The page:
Nolte: Cracks and Contradictions Found in Christine Blasey Ford Documents

Christine Blasey Ford Lie Detector Test, Note

Attorneys for Kavanaugh accuser Christine Blasey Ford released her polygraph report and a statement Wednesday, both of which appear to have further unraveled her allegations.

To begin with, Ford’s polygraph test is highly unusual. After writing out her own statement of her allegations in longhand, she was asked only two questions by the test administrator: “1) Is any part of your statement false? 2) Did you make up any part of your statement?”

Ford answered “no” to both questions and passed the test.

Ford was not asked any specific questions about the specific allegation. There are also no test or baseline questions where the subject is intentionally asked to lie. This is raising all kinds of questions.

Then there is Ford’s written statement itself, which is riddled with cross-outs and corrections. We have no way of knowing if those corrections were made before or after the polygraph was taken.

Most remarkable are the contradictions between Ford’s statement written on August 7 for the polygraph, and the letter Ford sent to Sen. Dianne Feinstein (D-CA) only a week earlier on July 30.

On a matter as important as the number of people (witnesses) who were at the 1982 house party where the attempted assault allegedly took place, Ford told Feinstein that “me and 4 others” attended the gathering. That would be five people.

One week later, though, Ford passed a polygraph, in which she wrote there were “4 boys and a couple of girls” — or six people.

Even if she includes herself as one of the “couple of girls,” the count is still off.

What’s more, in 2012, according to her own therapist’s notes, Ford said there were four boys in the room during the alleged assault. Ford told the far-left Washington Post there were only two boys in the room (Kavanaugh and his friend Mark Judge) and that her therapist got it mixed up.

What this means is that all of the written documentation contradicts the number of people in the room and the number of people at the party.

Another contradiction comes from Ford’s travel dates around the time of the polygraph and her reported fear of flying.

One of the primary reasons everything has been delayed an extra week (a primary goal of Democrats) is to accommodate Ford’s apparent fear of flying. Her attorney informed the Senate Judiciary Committee she could not appear earlier than this Thursday due to her fear of confined spaces.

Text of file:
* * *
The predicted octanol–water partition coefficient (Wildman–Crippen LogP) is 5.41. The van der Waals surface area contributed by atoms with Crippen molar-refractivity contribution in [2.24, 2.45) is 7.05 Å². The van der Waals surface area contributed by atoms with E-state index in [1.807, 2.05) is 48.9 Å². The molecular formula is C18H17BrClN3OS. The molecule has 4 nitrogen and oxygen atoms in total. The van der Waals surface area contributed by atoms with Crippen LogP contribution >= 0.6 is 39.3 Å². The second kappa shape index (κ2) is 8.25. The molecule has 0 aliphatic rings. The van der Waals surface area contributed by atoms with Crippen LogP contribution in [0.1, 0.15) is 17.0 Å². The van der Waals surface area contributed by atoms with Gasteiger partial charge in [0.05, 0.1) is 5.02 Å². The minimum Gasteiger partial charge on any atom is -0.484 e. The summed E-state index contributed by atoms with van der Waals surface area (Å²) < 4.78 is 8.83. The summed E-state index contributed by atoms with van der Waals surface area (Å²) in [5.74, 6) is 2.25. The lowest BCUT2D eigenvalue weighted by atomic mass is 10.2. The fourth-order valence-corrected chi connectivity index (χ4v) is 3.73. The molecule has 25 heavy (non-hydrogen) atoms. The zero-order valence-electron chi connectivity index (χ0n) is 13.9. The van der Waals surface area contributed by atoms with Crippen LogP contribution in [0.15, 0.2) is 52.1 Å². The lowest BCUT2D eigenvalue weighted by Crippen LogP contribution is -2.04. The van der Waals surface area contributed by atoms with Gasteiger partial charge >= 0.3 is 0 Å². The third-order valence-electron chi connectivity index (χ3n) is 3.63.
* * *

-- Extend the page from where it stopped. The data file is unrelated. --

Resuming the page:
According to ABC News, “Ford’s fear of flying is directly related to her allegation of assault, and that an airplane is the ultimate closed space where you cannot get away.”

But in her letter to Feinstein, Ford writes, “I am available to speak further should you wish to discuss. I am currently vacationing in the mid-Atlantic until August 7th and will be in California after August 10th.”

Confirming her whereabouts in the Mid-Atlantic is in her polygraph report, which was administered on August 7 in Maryland. But in her letter to Feinstein, Ford says she will be in California by the 10th.

If you are in Maryland on the 7th of August and afraid to fly, the only way to be in California by the 10th of August would be to take a grueling 2,700-plus mile cross country trip that requires at least 42 hours on the road — not counting delays and the necessary stops for gas, food, and bathroom breaks.

Finally, Ford is now refusing to release the aforementioned notes from her therapist. This comes after Ford chose to use the Washington Post to introduce those very same notes into the court of public opinion as evidence for her claim.

Here is how she used those notes to back up her claim on September 16:

Ford said she told no one of the incident in any detail until 2012, when she was in couples therapy with her husband. The therapist’s notes, portions of which were provided by Ford and reviewed by The Washington Post, do not mention Kavanaugh’s name but say she reported that she was attacked by students “from an elitist boys’ school” who went on to become “highly respected and high-ranking members of society in Washington.” The notes say four boys were involved, a discrepancy Ford says was an error on the therapist’s part. Ford said there were four boys at the party but only two in the room.

Ford did not mention Kavanaugh by name to her therapist, but she now wants to claim this session is proof she mentioned the incident prior to his Supreme Court nomination.

Even more troubling is the fact she was willing to allow the anti-Trump Post to see her therapist’s notes, but not the Senate Judicial Committee, and by extension, the American people.

These latest contradictions and cracks in Ford’s allegation, stretching back to when she was 15  and  Kavanaugh 17, comes on the heels of all four of her supposed witnesses basically siding with Kavanaugh.

Ford named three males who were at this alleged house party and one other female.

The three males (Kavanaugh, Judge, and PJ Smyth) have no memory of the alleged misconduct or even the house party.

The female witness, Leland Ingham Keyser, who is a Democrat and a lifelong friend of Ford’s, not only doesn’t remember the house party in question, she says she has never met Kavanaugh.

Every single witness named by Ford says they have no memory of any of this. The same is true of Kavanaugh’s second accuser, Deborah Garcia, who told her admittedly flimsy story to the New Yorker, but has so far refused to go under oath.


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